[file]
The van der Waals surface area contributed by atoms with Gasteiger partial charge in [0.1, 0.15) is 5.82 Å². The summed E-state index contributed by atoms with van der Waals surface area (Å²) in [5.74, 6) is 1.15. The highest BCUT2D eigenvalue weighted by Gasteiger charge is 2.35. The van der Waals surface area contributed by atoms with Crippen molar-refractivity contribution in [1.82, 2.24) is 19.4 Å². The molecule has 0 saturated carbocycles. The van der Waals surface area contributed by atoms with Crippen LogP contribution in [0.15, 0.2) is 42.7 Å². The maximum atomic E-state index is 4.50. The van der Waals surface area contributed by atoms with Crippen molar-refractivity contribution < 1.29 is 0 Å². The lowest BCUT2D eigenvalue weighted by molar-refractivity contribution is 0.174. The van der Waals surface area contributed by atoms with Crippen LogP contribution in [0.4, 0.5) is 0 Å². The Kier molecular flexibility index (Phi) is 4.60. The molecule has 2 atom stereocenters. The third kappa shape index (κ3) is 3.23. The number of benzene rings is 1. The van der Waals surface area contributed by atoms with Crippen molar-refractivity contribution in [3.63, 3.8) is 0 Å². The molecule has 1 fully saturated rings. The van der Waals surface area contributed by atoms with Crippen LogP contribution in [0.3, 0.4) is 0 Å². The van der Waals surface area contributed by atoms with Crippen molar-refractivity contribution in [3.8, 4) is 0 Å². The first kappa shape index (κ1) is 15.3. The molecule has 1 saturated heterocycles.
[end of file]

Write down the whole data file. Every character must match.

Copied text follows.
The van der Waals surface area contributed by atoms with Gasteiger partial charge in [0.1, 0.15) is 5.82 Å². The summed E-state index contributed by atoms with van der Waals surface area (Å²) in [5.74, 6) is 1.15. The highest BCUT2D eigenvalue weighted by Gasteiger charge is 2.35. The van der Waals surface area contributed by atoms with Crippen molar-refractivity contribution in [1.82, 2.24) is 19.4 Å². The molecule has 0 saturated carbocycles. The van der Waals surface area contributed by atoms with Crippen LogP contribution in [0.15, 0.2) is 42.7 Å². The maximum atomic E-state index is 4.50. The van der Waals surface area contributed by atoms with Crippen molar-refractivity contribution < 1.29 is 0 Å². The lowest BCUT2D eigenvalue weighted by molar-refractivity contribution is 0.174. The van der Waals surface area contributed by atoms with Crippen LogP contribution in [0.4, 0.5) is 0 Å². The Kier molecular flexibility index (Phi) is 4.60. The molecule has 2 atom stereocenters. The third kappa shape index (κ3) is 3.23. The number of benzene rings is 1. The van der Waals surface area contributed by atoms with Crippen molar-refractivity contribution in [3.63, 3.8) is 0 Å². The molecule has 1 fully saturated rings. The van der Waals surface area contributed by atoms with Crippen LogP contribution in [0.3, 0.4) is 0 Å². The van der Waals surface area contributed by atoms with Crippen molar-refractivity contribution in [3.8, 4) is 0 Å². The first kappa shape index (κ1) is 15.3. The molecule has 1 saturated heterocycles.